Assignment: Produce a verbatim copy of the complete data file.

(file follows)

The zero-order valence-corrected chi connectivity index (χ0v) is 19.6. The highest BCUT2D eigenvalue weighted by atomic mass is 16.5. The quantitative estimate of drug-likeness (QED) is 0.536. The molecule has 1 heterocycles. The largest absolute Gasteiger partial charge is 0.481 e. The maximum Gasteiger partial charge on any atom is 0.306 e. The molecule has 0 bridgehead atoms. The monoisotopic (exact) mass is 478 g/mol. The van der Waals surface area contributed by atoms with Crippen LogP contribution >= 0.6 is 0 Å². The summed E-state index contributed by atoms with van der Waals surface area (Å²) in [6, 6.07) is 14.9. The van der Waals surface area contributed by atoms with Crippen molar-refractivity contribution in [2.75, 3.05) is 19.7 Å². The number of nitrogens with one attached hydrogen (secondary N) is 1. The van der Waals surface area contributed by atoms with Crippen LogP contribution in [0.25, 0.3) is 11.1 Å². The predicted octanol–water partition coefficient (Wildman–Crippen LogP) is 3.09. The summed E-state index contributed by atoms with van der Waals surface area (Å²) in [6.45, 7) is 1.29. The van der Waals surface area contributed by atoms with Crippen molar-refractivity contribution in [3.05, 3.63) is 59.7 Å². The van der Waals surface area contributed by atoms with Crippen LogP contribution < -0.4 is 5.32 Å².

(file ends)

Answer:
The zero-order valence-corrected chi connectivity index (χ0v) is 19.6. The highest BCUT2D eigenvalue weighted by atomic mass is 16.5. The quantitative estimate of drug-likeness (QED) is 0.536. The molecule has 1 heterocycles. The largest absolute Gasteiger partial charge is 0.481 e. The maximum Gasteiger partial charge on any atom is 0.306 e. The molecule has 0 bridgehead atoms. The monoisotopic (exact) mass is 478 g/mol. The van der Waals surface area contributed by atoms with Crippen LogP contribution >= 0.6 is 0 Å². The summed E-state index contributed by atoms with van der Waals surface area (Å²) in [6, 6.07) is 14.9. The van der Waals surface area contributed by atoms with Crippen molar-refractivity contribution in [2.75, 3.05) is 19.7 Å². The number of nitrogens with one attached hydrogen (secondary N) is 1. The van der Waals surface area contributed by atoms with Crippen LogP contribution in [0.25, 0.3) is 11.1 Å². The predicted octanol–water partition coefficient (Wildman–Crippen LogP) is 3.09. The summed E-state index contributed by atoms with van der Waals surface area (Å²) in [6.45, 7) is 1.29. The van der Waals surface area contributed by atoms with Crippen molar-refractivity contribution in [3.05, 3.63) is 59.7 Å². The van der Waals surface area contributed by atoms with Crippen LogP contribution < -0.4 is 5.32 Å².